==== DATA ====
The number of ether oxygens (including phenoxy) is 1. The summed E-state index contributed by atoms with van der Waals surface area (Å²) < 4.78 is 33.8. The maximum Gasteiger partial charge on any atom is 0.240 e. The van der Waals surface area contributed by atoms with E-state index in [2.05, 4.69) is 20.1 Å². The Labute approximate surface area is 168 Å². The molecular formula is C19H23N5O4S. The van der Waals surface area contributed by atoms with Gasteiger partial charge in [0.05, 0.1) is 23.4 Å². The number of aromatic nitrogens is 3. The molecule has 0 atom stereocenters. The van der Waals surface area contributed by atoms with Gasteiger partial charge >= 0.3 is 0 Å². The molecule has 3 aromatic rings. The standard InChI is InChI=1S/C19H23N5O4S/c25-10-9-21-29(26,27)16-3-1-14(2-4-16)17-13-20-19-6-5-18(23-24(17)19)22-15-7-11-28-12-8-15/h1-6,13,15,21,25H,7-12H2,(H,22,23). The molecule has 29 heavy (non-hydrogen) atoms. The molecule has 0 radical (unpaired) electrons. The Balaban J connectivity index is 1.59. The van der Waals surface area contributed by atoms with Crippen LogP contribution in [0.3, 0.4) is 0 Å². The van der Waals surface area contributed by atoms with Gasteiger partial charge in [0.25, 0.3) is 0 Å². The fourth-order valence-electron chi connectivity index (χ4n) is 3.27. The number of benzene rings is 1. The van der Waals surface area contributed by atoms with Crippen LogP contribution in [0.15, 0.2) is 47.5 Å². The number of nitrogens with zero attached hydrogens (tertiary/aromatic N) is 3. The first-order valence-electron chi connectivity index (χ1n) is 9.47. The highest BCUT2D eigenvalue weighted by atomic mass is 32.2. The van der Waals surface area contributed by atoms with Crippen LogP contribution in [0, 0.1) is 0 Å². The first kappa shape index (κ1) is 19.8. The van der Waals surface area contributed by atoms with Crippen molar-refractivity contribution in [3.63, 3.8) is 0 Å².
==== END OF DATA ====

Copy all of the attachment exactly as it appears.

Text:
The number of ether oxygens (including phenoxy) is 1. The summed E-state index contributed by atoms with van der Waals surface area (Å²) < 4.78 is 33.8. The maximum Gasteiger partial charge on any atom is 0.240 e. The van der Waals surface area contributed by atoms with E-state index in [2.05, 4.69) is 20.1 Å². The Labute approximate surface area is 168 Å². The molecular formula is C19H23N5O4S. The van der Waals surface area contributed by atoms with Gasteiger partial charge in [0.05, 0.1) is 23.4 Å². The number of aromatic nitrogens is 3. The molecule has 0 atom stereocenters. The van der Waals surface area contributed by atoms with Gasteiger partial charge >= 0.3 is 0 Å². The molecule has 3 aromatic rings. The standard InChI is InChI=1S/C19H23N5O4S/c25-10-9-21-29(26,27)16-3-1-14(2-4-16)17-13-20-19-6-5-18(23-24(17)19)22-15-7-11-28-12-8-15/h1-6,13,15,21,25H,7-12H2,(H,22,23). The molecule has 29 heavy (non-hydrogen) atoms. The molecule has 0 radical (unpaired) electrons. The Balaban J connectivity index is 1.59. The van der Waals surface area contributed by atoms with Crippen LogP contribution in [0.3, 0.4) is 0 Å². The van der Waals surface area contributed by atoms with Gasteiger partial charge in [0.25, 0.3) is 0 Å². The fourth-order valence-electron chi connectivity index (χ4n) is 3.27. The number of benzene rings is 1. The van der Waals surface area contributed by atoms with Crippen LogP contribution in [0.15, 0.2) is 47.5 Å². The number of nitrogens with zero attached hydrogens (tertiary/aromatic N) is 3. The first-order valence-electron chi connectivity index (χ1n) is 9.47. The highest BCUT2D eigenvalue weighted by atomic mass is 32.2. The van der Waals surface area contributed by atoms with Crippen LogP contribution in [0, 0.1) is 0 Å². The first kappa shape index (κ1) is 19.8. The van der Waals surface area contributed by atoms with Crippen molar-refractivity contribution in [3.63, 3.8) is 0 Å².